It helps to think of it this way: If through the instrumentality of my preaching on a Sunday morning a man is led to conversion, what shall I tell him that his new Christianity involves when he calls upon me in my study on Monday morning? I can’t tell him everything, I am sure. But I can challenge him with the position of the Church on his marital relationships, his use of liquor, what he does with his leisure time. I cannot advise him on political parties, but I can discuss good citizenship. I can talk to him about his “calling” in his daily task, but can I tell him anything about whether he is right or wrong to continue to pay dues in his labor union? These are touchy questions because they are contemporary ones. But questions of right and wrong are of the stuff of life in any day, and the Church bears its witness today. There is no such thing as a social gospel; conversely, there is no such thing as an asocial Christian. A man is to be confronted with and then controlled by the Gospel in every relationship. The Church should be ready to help the members of the Christian community in all such relationships. Calvin’s church in Geneva, for example, set up controls in the markets and established a weaving industry for the unemployed.

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Christian impact on culture

Saved men should also have an impact on culture. Great periods in the history of the church have meant great art and architecture, great music, new laws, educational institutions, in short, a new way of life. Whether we will or not, a dominant religion will create a way of life; the question is, which religion? Will it be Secularism? or Materialism? or the dialectic of Communism? The Christianity of the Puritans poured into American life what Van Wyck Brooks was led to call The Flowering of New England. The iron core of Calvinism is still felt by way of the children of Convenanters, Beggars, and Hugenots, and the end is not yet. How we dress, our manner of speech, the pictures we like, the television programs we allow, the places we spend our leisure and how we spend it there; all these are expressions of the reality of what is supposed to happen first and happen truly: a man’s commitment to Christ. He is a “new creature,” and “Behold, all things are become new.” A different culture has always been the necessary corollary of essential Christianity. We should expect Christianity to make a difference in all life around us; the leaven leavens the whole loaf. We see this taking place on the foreign mission field; can we understand our total mission here at home?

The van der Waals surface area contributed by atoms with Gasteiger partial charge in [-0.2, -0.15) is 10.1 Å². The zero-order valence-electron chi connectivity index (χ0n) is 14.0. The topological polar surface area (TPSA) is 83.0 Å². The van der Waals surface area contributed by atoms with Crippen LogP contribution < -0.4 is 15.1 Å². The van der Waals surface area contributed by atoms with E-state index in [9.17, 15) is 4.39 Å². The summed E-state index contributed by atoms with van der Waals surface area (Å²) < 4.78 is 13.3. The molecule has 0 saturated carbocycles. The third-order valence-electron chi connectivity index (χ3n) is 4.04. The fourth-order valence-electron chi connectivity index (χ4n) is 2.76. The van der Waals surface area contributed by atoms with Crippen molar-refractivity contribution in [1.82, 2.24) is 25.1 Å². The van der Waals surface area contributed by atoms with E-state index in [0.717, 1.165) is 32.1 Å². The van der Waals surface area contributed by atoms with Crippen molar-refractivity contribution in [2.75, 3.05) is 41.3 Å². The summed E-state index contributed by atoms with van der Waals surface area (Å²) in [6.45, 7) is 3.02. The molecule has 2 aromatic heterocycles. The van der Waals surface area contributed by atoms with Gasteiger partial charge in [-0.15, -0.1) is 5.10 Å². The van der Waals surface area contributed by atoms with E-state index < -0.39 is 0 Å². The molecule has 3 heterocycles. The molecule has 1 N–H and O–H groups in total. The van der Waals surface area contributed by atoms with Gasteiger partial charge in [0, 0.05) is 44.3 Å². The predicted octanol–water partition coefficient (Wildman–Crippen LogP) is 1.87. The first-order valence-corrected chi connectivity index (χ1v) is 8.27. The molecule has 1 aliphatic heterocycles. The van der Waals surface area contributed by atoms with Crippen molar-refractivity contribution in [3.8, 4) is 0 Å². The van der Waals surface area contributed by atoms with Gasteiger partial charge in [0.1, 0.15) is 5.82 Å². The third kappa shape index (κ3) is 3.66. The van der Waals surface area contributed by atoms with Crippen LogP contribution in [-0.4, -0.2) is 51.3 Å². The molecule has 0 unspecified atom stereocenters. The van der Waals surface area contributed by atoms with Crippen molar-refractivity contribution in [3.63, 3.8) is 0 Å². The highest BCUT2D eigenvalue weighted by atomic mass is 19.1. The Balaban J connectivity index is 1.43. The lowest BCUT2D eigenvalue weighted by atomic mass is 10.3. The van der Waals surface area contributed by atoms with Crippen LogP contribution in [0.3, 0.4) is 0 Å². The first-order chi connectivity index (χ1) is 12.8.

The primary task of the Church, therefore, is to bring men into a saving relationship to God through Christ. This is done by Word and Spirit. Men thus saved must be given the nourishment to grow in Christ; this is Christian education. Such men in communion form the communities which make constant redemptive impact on the world around them. Thus the things of heaven are brought to bear upon the things of earth and the day is hastened when “every knee shall bow and every tongue shall confess” Christ’s Lordship.

Addison H. Leitch, Ph.D., Litt.D., is president of Pittsburgh-Xenia Theological Seminary.